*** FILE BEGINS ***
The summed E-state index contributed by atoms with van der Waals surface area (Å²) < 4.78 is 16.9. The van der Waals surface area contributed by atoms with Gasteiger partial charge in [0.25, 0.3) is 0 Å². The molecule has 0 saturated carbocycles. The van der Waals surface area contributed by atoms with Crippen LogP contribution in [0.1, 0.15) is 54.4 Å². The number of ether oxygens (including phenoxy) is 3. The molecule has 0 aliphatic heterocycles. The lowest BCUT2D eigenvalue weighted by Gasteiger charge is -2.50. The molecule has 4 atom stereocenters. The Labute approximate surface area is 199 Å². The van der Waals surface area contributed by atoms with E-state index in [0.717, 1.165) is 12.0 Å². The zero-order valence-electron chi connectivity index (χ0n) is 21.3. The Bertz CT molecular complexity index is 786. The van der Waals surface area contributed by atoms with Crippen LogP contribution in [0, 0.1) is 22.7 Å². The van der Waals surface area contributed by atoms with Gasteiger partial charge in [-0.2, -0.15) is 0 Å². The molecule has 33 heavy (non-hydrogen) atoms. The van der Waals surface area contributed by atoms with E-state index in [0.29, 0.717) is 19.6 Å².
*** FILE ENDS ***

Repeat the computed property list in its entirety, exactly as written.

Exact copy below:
The summed E-state index contributed by atoms with van der Waals surface area (Å²) < 4.78 is 16.9. The van der Waals surface area contributed by atoms with Gasteiger partial charge in [0.25, 0.3) is 0 Å². The molecule has 0 saturated carbocycles. The van der Waals surface area contributed by atoms with Crippen LogP contribution in [0.1, 0.15) is 54.4 Å². The number of ether oxygens (including phenoxy) is 3. The molecule has 0 aliphatic heterocycles. The lowest BCUT2D eigenvalue weighted by Gasteiger charge is -2.50. The molecule has 4 atom stereocenters. The Labute approximate surface area is 199 Å². The van der Waals surface area contributed by atoms with E-state index in [0.717, 1.165) is 12.0 Å². The zero-order valence-electron chi connectivity index (χ0n) is 21.3. The Bertz CT molecular complexity index is 786. The van der Waals surface area contributed by atoms with Crippen LogP contribution in [0, 0.1) is 22.7 Å². The van der Waals surface area contributed by atoms with Gasteiger partial charge in [-0.2, -0.15) is 0 Å². The molecule has 33 heavy (non-hydrogen) atoms. The van der Waals surface area contributed by atoms with E-state index in [0.29, 0.717) is 19.6 Å².